The Covid-19 has caused a localized human security crisis in the countries of the South
Mobility restrictions, blockages and economic recessions endangered communities during the pandemic in countries of the South. But a human security approach can help protect people’s lives by addressing the multidimensional impact of the pandemic, writes Alexandra Abello Colak (Center LSE Latin America and the Caribbean).
Not only has disrupted normalcy, but the pandemic has exacerbated situations that can be “human security crises” for some particularly vulnerable groups affected by poverty, inequality, historical marginalization and problematic relationships with state institutions and communities. illegal armed actors.
These crises can lead to severe instability, facilitating and intensifying multiple forms of violence. They can also create other obstacles to solving development and security issues in cities.
So what do the human security crises caused by the pandemic look like? And how can we design recovery strategies that can respond to them?
The impact of COVID-19 on people’s lives
Our recent participatory research was conducted by academics, community researchers and members of local organizations in Colombia’s second largest city, Medellin. This research sheds light on how the pandemic has affected some of the most vulnerable people in one of the most affected countries in Latin America and the Caribbean.
In 2020, Medellin has seen at least 21 indicators of human insecurity deteriorate since the start of the pandemic, this research shows. Falls in economic, food, health, personal, community and political security reveal that the COVID-19 crisis has led to localized human security crises in some communities, which have seen an alarming increase in interconnected and multidimensional threats. These dangers include immediate risks, not only to their physical and mental health, but also to their livelihoods, dignity, human rights and basic survival. Human security crises have been compounded by a significant reduction in the capacity and credibility of key state institutions charged with protecting people from these threats.
Gangs and criminal organizations regulate daily life, not only in Medellin but in other cities in southern countries. They impose coercive social orders and distort the supply of services in the poorest communities. Many of their residents also depend for their livelihoods on the informal economy and precarious jobs that are threatened by mobility restrictions, bottlenecks and economic downturns. In these complex contexts, the pandemic has created a trap of interwoven and mutually reinforcing insecurities that drive people into despair and despair.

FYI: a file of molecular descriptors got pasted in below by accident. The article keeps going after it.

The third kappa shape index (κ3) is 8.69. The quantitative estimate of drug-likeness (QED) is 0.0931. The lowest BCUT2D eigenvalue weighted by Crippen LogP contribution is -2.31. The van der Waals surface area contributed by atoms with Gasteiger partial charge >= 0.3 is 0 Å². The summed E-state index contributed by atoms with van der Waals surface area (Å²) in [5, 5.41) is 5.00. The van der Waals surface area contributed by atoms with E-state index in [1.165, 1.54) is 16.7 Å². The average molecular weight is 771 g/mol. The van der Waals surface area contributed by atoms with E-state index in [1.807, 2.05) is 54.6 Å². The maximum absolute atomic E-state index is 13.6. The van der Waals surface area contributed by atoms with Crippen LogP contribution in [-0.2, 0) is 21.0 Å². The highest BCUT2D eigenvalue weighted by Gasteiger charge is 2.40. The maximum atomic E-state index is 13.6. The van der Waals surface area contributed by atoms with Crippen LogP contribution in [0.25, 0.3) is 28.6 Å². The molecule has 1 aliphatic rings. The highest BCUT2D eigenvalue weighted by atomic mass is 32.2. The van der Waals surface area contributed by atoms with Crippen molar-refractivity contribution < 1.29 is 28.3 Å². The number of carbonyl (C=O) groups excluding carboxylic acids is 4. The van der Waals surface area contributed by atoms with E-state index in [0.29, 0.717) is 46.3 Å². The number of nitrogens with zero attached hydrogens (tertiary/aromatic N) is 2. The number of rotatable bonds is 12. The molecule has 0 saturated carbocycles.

Despite the implementation of initiatives by national and local governments to mitigate their impact, the anti-COVID measures themselves have resulted in severe loss of income in Medellin. This left many people unable to eat three times a day, pay for basic services or pay for their accommodation. Widespread deterioration in living conditions has also contributed to a deterioration in the mental health of residents.
Residents have reported difficulty dealing with their emotions, which in turn contributes to even higher levels of gender-based and domestic violence and an increase in suicides. The pandemic has generated tensions over access to emergency aid sent to communities. There have been violent conflicts between long-term residents and the growing number of vulnerable Venezuelan migrants arriving in Colombia in search of a better life.
Lacking access to legal credit systems, many took out informal loans from relatives and friends, but in the worst case, they were also forced to turn to loan sharks from criminal groups for them. go out. Some who could not pay their rent had no choice but to move in with relatives, exacerbating the overcrowded living conditions that contributed to the spread of the virus. Others have settled in cheaper but more marginalized areas where criminal groups speculate on real estate. Some have even turned to prostitution to survive.
Many coping strategies and other spillover effects of the pandemic create additional risks in these contexts. Children and youth with little or no access to computers find it difficult to continue their education online, resulting in higher dropout rates. As a result, they become more vulnerable to coercion and exploitation by criminal groups.